Among women dramatists of to-day, Miss Gladys Unger must be given a leading place. Although she has not reached the thirties, Miss Unger has several successful plays to her credit, including " Edmund Kean," "Mr. Sheridan," "The Knave of Hearts," "Henry of Lancaster," "Love Watches," and "In An Arab Garden." Miss Unger was born in California, but has lived in London since she was three years of age. The theatre always fascinated her, and when she was eleven years of age she gave the late Sir Henry Irving the chance of producing and playing the principal part in a pantomime written by herself. But Sir Henry did not take advantage of the offer. Miss Unger was educated at South Hampstead School, and at first devoted herself to miniature painting. And then " Edmund Kean " found favour in the eyes of Mr. Seymour Hicks, who produced it. A more ambitious work was " Mr. Sheridan," which Mr.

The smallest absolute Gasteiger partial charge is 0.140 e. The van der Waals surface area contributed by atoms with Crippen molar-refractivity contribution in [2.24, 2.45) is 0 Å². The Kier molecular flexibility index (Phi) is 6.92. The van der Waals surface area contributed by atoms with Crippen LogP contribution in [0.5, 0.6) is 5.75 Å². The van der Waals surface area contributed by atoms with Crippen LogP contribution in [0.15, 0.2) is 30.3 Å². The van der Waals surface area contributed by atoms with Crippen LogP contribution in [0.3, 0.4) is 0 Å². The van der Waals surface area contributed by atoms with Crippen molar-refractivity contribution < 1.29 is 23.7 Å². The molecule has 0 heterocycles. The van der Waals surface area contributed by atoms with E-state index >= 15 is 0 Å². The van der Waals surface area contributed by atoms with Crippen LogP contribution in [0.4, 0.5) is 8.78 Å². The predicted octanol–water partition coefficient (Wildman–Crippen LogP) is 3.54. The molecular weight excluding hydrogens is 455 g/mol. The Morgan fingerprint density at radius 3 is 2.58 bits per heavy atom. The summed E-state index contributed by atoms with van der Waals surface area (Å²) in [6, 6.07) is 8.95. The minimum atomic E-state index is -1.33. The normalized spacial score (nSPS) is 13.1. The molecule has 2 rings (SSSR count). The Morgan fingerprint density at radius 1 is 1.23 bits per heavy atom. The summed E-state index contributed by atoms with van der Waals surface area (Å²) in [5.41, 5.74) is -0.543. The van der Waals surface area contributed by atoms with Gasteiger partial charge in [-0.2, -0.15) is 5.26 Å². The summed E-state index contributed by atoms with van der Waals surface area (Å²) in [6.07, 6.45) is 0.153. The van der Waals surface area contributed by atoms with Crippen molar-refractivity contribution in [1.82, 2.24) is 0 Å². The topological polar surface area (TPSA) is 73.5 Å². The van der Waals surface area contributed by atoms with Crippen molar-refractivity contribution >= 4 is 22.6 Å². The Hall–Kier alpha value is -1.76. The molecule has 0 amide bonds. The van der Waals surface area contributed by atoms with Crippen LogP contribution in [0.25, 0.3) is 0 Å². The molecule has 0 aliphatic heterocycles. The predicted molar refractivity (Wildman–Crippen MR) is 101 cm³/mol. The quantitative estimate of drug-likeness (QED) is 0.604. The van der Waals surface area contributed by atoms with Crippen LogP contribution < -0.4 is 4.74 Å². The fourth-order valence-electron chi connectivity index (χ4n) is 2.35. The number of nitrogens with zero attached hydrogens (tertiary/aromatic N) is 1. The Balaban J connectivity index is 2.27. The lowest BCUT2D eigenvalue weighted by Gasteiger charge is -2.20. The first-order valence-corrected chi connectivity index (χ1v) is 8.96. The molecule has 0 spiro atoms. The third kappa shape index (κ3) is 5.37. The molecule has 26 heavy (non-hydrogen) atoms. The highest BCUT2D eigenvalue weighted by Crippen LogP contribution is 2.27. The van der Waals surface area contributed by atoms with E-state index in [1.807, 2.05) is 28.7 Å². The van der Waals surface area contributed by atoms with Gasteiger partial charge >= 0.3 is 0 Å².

Bourchier produced at the Garrick in 1907. Miss Unger is a strenuous worker, and is a familiar figure in the British Museum Reading Room, where she has spent many hours studying historical romance. She is a firm believer in the gospel of hard work, and revises and re-writes her work most relentlessly. She is reported to have said that it had taken her ten years to assimilate Sir Arthur Pinero's advice to her at the outset of her literary career - "Write only of what you know." That her time and patience thus bestowed have not been wasted is proved by the success which she has attained.
Miss Gladys Unger
Dover Street Studios